I live in Kansas, which houses lots of wind turbines (especially in the west). I don’t even consider the behemoths an eye-sore. I think they look cool! I’m not saying that this makes them good or anything, though they seem to be anyway; I’m just saying that I think people can adapt to their presence easily enough, and people who complain too loudly about how they look sound whiny and immature to me.

  2. Jim Shaveron 02 Oct 2014 at 10:56 am

    Steve, that’s a good post, as usual. I do want to point out a bit of sloppiness with units, where you write this:

    Typical large wind turbines are rated at 1.5 MWh, or megawatts per hour. This is their maximum energy output, …

    Actually, the unit MWh does not mean “megawatts per hour”, it means “megawatt hours”, or megawatts times hours. A MW is a unit of power; a MWh is a unit of energy. (Power multiplied by time equals energy.) In other words, your statement should read like this:

    “Typical large wind turbines are rated at 1.5MW. This is their maximum power output, …”

    The rest of your math in that section seems correct.

  3. carbonUniton 02 Oct 2014 at 11:12 am

    You beat me, Jim. For completeness, the unit of power is the watt which is one joule per second. So a turbine cranking out 1.5MW for an hour produced 1,500,000 joules/sec * 3600 sec = 540,000,000 joules of energy. http://en.wikipedia.org/wiki/Electric_power

    Another concern is wildlife collisions with the blades. Bats and birds. Don’t know how they are going to solve that. Maybe attach something like those deer whistles to the blade tips? ;p

  4. Steven Novellaon 02 Oct 2014 at 11:17 am


    You’re right. I made the correction. The reference “stated 1 MW for an hour,” which I read “per hour.”



  5. mindmeon 02 Oct 2014 at 11:19 am

    Agree with evhantheinfidel. Farm country around my home town of Windsor, Ontario has large numbers of turbines going in. It’s really a beautiful sight.

  6. carbonUniton 02 Oct 2014 at 12:15 pm

    (I see that once I found the power error, I skipped over the section on birds and bats. )
    If one wants to do apples to apples comparison on the effect on wildlife, one should tally up the damage done by conventional energy vs wind. How many animals are killed by the trucks, trains and ships transporting fossil fuels? How much habitat loss is there for mining and drilling sites, disposal of waste from those sites, rail lines, sea ports, refineries, power plant installations and all the pieces that produce and distribute conventional fuels? Wind power is practically zero foot print. Build it and you have power as long as you are willing to maintain it. No worry about price increases/shortages due to political instabilities in other countries, etc. Solar has similar properties, but does have a non-trivial, but fairly benign footprint at the generation site.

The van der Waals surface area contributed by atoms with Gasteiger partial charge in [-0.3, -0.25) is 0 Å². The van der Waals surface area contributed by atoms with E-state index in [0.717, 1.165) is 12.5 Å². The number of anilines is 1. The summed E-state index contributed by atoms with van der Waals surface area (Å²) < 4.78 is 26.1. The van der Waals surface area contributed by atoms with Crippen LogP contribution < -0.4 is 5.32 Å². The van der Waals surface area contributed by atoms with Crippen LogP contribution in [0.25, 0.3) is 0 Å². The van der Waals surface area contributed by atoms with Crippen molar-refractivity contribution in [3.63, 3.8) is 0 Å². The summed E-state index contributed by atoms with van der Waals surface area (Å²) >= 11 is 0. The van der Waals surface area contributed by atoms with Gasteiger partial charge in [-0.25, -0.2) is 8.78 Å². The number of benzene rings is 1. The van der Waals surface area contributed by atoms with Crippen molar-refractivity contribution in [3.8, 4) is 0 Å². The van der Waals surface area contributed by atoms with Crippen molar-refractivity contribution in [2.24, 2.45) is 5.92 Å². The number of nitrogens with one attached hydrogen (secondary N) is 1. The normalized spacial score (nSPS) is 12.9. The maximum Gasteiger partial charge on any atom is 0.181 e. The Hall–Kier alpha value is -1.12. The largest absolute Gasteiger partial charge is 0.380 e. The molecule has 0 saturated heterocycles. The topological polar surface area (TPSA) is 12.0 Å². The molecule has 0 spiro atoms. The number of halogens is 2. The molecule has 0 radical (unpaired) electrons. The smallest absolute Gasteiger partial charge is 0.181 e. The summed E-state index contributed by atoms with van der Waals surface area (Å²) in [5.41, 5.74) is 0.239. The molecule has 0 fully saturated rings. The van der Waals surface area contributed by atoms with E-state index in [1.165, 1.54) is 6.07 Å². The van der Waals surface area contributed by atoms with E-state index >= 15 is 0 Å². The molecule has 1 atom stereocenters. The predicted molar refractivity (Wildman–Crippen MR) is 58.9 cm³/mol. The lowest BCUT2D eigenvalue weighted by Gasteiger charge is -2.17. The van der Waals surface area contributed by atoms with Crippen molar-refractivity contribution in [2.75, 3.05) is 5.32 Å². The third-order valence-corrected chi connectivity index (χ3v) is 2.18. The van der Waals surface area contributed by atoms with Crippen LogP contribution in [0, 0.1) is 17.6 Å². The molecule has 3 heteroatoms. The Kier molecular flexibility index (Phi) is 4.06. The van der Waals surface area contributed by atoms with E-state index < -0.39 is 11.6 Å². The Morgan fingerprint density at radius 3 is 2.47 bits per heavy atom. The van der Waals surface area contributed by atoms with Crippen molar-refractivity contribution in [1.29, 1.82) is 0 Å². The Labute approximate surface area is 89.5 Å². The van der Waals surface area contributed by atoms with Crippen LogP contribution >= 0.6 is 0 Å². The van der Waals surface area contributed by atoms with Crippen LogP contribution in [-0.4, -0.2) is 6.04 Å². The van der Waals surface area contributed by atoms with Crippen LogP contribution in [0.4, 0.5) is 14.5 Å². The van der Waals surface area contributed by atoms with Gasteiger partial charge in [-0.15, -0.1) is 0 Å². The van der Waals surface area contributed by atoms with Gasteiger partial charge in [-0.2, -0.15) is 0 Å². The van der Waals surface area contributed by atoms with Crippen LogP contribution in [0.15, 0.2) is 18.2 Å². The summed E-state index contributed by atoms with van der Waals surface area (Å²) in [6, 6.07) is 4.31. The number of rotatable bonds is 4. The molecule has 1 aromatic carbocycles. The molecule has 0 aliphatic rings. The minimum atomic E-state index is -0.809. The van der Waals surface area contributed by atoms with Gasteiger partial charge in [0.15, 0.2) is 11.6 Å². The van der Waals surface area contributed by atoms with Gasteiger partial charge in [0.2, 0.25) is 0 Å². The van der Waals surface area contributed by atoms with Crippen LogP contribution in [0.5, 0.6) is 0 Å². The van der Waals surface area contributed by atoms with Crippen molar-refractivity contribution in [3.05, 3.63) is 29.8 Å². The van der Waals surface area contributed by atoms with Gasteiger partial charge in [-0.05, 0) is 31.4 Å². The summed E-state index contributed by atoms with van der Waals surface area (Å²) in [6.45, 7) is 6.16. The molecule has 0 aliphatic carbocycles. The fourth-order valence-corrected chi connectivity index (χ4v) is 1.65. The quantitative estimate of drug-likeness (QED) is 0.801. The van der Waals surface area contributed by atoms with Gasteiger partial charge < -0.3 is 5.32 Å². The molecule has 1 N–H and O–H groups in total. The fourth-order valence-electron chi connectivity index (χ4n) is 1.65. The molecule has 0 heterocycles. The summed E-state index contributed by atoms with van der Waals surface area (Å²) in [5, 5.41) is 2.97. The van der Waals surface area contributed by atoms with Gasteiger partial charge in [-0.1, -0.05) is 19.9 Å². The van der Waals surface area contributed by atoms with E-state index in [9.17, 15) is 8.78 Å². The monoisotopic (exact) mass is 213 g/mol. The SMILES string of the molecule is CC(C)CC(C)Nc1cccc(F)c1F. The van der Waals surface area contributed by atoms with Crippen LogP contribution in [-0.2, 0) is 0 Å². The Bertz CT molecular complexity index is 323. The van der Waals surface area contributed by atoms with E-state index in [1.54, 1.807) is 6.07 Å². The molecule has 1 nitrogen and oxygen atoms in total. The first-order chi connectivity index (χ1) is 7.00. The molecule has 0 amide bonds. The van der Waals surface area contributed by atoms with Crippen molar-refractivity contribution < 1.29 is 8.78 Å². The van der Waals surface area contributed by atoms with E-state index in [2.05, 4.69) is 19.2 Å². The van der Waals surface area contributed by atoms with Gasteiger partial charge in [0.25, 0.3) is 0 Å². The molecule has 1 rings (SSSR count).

7. BBBlueon 02 Oct 2014 at 12:17 pm

    Since most of the wind turbine farms I know of are in rather remote locations, my guess is that they kill many more raptors than do cats. Personally, I figure an eagle is worth about 1,000,000 pigeons, if not more.

    As for bats, can some sort of repellent echolocation jamming technology be far behind?

  8. ImplausibleDeniabilityon 02 Oct 2014 at 12:18 pm

    Great post, per usual. I am a long time lurker, but I finally encountered a post where I think I can contribute.

    I think the statement, “The wind is not always blowing, however, so the average efficiency of wind turbines is 15-30%,” is not entirely accurate. In fact, the link you included discusses the difference between efficiency and capacity factor. If I understand correctly, what you refer to would be considered the Capacity Factor, not the efficiency of the wind turbine. Quoted from the reference you sited, “The capacity factor is the actual output over a period of time as a proportion of a wind turbine or facility’s maximum capacity.” This seems to be how you used the figure, since you used it to estimate the total energy production for a year. The efficiency would refer to how well the turbine converts kinetic wind energy to electrical energy. Interestingly, since the mass of air leaving the turbine must be equal to the mass entering, there is a theoretical maximum efficiency (Betz’s law) of something like 59%. I think even the best turbines are only achieving ~70-80% of that maximum efficiency.